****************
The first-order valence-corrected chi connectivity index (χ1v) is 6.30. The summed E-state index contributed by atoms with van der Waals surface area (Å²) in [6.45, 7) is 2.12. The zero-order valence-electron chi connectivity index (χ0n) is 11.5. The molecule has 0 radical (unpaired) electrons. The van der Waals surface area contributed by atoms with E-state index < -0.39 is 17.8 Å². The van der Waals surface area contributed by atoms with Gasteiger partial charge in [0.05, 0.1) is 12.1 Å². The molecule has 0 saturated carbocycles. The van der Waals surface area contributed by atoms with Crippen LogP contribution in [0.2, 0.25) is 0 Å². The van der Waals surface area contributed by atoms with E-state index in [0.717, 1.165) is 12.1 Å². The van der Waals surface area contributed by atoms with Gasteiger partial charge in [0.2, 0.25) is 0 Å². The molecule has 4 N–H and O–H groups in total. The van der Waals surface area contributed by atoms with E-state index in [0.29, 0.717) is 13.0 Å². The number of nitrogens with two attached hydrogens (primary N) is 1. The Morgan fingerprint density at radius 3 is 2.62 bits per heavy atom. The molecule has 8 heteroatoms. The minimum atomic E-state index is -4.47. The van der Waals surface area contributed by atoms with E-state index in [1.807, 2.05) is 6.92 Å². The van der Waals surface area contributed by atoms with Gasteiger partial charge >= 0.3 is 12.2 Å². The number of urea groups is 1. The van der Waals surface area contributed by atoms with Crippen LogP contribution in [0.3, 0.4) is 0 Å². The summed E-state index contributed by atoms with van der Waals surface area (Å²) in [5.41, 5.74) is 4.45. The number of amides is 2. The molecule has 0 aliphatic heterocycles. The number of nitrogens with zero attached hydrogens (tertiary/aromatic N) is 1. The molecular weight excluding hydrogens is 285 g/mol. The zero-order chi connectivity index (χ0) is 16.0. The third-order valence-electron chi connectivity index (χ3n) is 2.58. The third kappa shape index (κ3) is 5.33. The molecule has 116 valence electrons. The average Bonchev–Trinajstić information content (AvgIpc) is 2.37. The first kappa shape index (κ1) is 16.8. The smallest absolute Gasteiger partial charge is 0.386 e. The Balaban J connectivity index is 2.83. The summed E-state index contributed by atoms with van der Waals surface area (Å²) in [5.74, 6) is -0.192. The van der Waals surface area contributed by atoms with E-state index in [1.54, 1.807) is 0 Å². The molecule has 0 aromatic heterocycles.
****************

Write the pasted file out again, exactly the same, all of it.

The first-order valence-corrected chi connectivity index (χ1v) is 6.30. The summed E-state index contributed by atoms with van der Waals surface area (Å²) in [6.45, 7) is 2.12. The zero-order valence-electron chi connectivity index (χ0n) is 11.5. The molecule has 0 radical (unpaired) electrons. The van der Waals surface area contributed by atoms with E-state index < -0.39 is 17.8 Å². The van der Waals surface area contributed by atoms with Gasteiger partial charge in [0.05, 0.1) is 12.1 Å². The molecule has 0 saturated carbocycles. The van der Waals surface area contributed by atoms with Crippen LogP contribution in [0.2, 0.25) is 0 Å². The van der Waals surface area contributed by atoms with E-state index in [0.717, 1.165) is 12.1 Å². The van der Waals surface area contributed by atoms with Gasteiger partial charge in [0.2, 0.25) is 0 Å². The molecule has 4 N–H and O–H groups in total. The van der Waals surface area contributed by atoms with E-state index in [0.29, 0.717) is 13.0 Å². The number of nitrogens with two attached hydrogens (primary N) is 1. The Morgan fingerprint density at radius 3 is 2.62 bits per heavy atom. The molecule has 8 heteroatoms. The minimum atomic E-state index is -4.47. The van der Waals surface area contributed by atoms with E-state index in [1.807, 2.05) is 6.92 Å². The van der Waals surface area contributed by atoms with Gasteiger partial charge >= 0.3 is 12.2 Å². The number of urea groups is 1. The van der Waals surface area contributed by atoms with Crippen LogP contribution in [0.3, 0.4) is 0 Å². The summed E-state index contributed by atoms with van der Waals surface area (Å²) in [5.41, 5.74) is 4.45. The number of amides is 2. The molecule has 0 aliphatic heterocycles. The number of nitrogens with zero attached hydrogens (tertiary/aromatic N) is 1. The molecular weight excluding hydrogens is 285 g/mol. The zero-order chi connectivity index (χ0) is 16.0. The third-order valence-electron chi connectivity index (χ3n) is 2.58. The third kappa shape index (κ3) is 5.33. The molecule has 116 valence electrons. The average Bonchev–Trinajstić information content (AvgIpc) is 2.37. The first kappa shape index (κ1) is 16.8. The smallest absolute Gasteiger partial charge is 0.386 e. The Balaban J connectivity index is 2.83. The summed E-state index contributed by atoms with van der Waals surface area (Å²) in [5.74, 6) is -0.192. The van der Waals surface area contributed by atoms with E-state index in [1.54, 1.807) is 0 Å². The molecule has 0 aromatic heterocycles.